Young Men and Depression

The most common types of mental disorders experienced by young men are depression and anxiety. These issues affect one in seven young men between the ages of 16 and 24 every year. Teenage and college age men often don’t get the help they need because their symptoms of depression are ignored or written off as growing pains. It is important to learn to recognize depression symptoms in young people, particularly men because they may have more trouble expressing their emotions to others.

For young men, their problems with depression can affect their performance in school or at work, their physical health, their ability to maintain friendships and their need to use alcohol and drugs to self-medicate. Getting early diagnosis and treatment can help prevent depression from becoming a greater problem as young men begin to enter later adulthood.

Coping Methods in Men

With issues like depression, men and women tend to be affected differently when confronted with symptoms. Men may find certain unhealthy coping mechanisms that help to mask their depression and keep it hidden from others. Although the symptoms of depression among men and women are often the same – feelings of sadness or hopelessness, difficulty sleeping and lack of pleasure- their way of dealing with the symptoms can be very distinct.

Men tend to engage in escapist behavior such as working all the time or spending a lot of time on hobbies like sports or exercising excessively. They may express their depression through controlling, violent or abusive behavior or simply with irritability and inappropriate anger. Men may feel that they cannot express feelings of sadness and try to downplay their symptoms by ignoring or suppressing their depression. Unfortunately many men may also be reluctant to discuss their mental health or resist getting treatment because they worry about the stigma associated with depression.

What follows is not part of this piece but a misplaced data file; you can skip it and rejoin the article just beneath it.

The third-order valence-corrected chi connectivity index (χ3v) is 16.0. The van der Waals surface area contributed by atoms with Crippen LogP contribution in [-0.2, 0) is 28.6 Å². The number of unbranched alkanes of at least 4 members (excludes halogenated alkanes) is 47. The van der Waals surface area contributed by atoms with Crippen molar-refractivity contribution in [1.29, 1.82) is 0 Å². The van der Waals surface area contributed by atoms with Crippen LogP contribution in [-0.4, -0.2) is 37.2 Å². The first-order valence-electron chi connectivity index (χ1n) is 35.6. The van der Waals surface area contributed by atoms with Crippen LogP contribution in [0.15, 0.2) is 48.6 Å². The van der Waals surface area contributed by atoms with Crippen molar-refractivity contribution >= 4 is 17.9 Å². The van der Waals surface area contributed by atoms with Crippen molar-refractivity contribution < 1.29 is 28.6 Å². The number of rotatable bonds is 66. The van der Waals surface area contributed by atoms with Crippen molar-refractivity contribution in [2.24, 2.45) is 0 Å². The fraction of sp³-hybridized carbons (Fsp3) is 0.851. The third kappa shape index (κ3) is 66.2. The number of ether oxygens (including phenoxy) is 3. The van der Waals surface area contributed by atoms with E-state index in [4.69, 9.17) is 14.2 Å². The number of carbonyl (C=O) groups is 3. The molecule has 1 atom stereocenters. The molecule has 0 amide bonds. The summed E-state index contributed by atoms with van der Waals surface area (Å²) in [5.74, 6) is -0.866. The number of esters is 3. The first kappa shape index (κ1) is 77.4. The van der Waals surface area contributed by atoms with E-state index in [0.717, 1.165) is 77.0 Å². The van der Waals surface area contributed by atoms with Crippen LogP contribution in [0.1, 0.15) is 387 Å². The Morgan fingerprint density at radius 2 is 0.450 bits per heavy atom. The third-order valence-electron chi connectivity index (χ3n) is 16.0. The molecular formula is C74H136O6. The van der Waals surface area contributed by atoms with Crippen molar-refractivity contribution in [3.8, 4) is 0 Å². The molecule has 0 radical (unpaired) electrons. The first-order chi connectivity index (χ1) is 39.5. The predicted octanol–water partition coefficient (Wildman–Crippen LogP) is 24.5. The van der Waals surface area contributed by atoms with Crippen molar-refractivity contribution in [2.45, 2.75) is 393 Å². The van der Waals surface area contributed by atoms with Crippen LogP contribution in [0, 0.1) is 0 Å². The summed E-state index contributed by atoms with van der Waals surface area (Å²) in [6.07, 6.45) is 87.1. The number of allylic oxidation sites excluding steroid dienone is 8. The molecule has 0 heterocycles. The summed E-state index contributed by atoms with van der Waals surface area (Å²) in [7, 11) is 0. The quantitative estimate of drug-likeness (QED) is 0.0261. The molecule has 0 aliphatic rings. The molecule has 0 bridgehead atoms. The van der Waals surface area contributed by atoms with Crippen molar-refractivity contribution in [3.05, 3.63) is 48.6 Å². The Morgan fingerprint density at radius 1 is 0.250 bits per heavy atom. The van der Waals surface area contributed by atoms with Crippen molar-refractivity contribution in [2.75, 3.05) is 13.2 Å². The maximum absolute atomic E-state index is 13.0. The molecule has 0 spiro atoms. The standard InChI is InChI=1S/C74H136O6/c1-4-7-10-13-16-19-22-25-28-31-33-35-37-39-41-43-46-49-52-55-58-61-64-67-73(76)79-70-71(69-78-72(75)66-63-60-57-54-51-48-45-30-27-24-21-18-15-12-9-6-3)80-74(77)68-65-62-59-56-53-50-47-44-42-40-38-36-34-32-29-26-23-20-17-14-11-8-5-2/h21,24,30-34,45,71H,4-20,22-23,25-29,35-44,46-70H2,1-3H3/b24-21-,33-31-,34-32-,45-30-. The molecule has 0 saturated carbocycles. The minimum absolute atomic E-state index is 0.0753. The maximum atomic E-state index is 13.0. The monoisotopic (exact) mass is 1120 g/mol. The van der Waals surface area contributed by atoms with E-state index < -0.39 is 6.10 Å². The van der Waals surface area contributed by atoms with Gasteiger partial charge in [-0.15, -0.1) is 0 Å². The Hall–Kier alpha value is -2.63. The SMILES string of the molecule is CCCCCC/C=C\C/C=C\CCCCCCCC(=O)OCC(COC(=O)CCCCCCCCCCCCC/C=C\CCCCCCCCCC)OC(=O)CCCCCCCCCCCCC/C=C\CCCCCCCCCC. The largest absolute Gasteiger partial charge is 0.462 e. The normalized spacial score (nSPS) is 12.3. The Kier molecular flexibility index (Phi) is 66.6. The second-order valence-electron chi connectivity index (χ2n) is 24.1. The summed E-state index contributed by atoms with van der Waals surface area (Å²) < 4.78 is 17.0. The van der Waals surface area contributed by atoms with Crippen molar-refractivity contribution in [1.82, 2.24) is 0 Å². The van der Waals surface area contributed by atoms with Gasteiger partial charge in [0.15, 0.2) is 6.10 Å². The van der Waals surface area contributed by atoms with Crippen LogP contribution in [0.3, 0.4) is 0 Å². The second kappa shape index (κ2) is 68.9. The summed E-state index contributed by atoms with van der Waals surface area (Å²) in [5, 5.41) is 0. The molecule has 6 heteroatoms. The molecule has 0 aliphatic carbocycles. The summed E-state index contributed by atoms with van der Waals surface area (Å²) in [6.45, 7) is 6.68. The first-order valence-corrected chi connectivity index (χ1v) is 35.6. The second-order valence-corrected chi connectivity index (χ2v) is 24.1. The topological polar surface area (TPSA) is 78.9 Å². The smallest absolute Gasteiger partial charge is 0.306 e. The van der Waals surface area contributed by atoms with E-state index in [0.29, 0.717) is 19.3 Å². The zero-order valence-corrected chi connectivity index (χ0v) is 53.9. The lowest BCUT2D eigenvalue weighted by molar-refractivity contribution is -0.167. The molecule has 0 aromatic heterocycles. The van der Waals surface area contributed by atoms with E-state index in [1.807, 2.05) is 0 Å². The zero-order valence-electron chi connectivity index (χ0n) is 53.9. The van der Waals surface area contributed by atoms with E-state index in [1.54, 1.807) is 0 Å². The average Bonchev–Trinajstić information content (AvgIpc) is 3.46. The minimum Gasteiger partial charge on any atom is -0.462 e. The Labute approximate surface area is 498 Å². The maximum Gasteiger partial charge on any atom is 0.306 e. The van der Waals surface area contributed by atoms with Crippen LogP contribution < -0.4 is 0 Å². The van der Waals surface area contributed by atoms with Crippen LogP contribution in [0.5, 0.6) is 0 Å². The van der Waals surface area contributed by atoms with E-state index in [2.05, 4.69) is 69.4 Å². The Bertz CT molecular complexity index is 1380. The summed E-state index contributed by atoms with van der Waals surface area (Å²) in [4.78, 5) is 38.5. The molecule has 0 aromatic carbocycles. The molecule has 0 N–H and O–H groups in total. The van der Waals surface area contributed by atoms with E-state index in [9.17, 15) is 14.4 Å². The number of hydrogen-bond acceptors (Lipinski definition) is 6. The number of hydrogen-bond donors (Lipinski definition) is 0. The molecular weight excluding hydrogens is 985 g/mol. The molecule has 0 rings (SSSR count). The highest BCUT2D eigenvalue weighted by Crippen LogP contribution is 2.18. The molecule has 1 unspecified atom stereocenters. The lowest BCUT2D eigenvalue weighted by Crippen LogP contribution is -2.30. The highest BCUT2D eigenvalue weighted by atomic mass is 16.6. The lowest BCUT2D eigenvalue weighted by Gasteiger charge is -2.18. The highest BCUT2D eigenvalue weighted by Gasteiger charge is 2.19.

Young men in particular may cope with their depression through dangerous methods like self-harm, drug or alcohol abuse or controlled eating. There has been a recent rise in the number of young men engaging in self-harm because they are dealing with symptoms of depression without professional help. Teenage and college age men often struggle with issues of self-esteem but may be unable to talk to anyone about their feelings.If you notice any of the symptoms of depression in yourself or others including coping behavior like working long hours, excessive exercise, self-harm, or substance then consider looking into treatment options. Getting help from a professional therapist can minimize harmful coping methods and improve the mental health of young men with depression.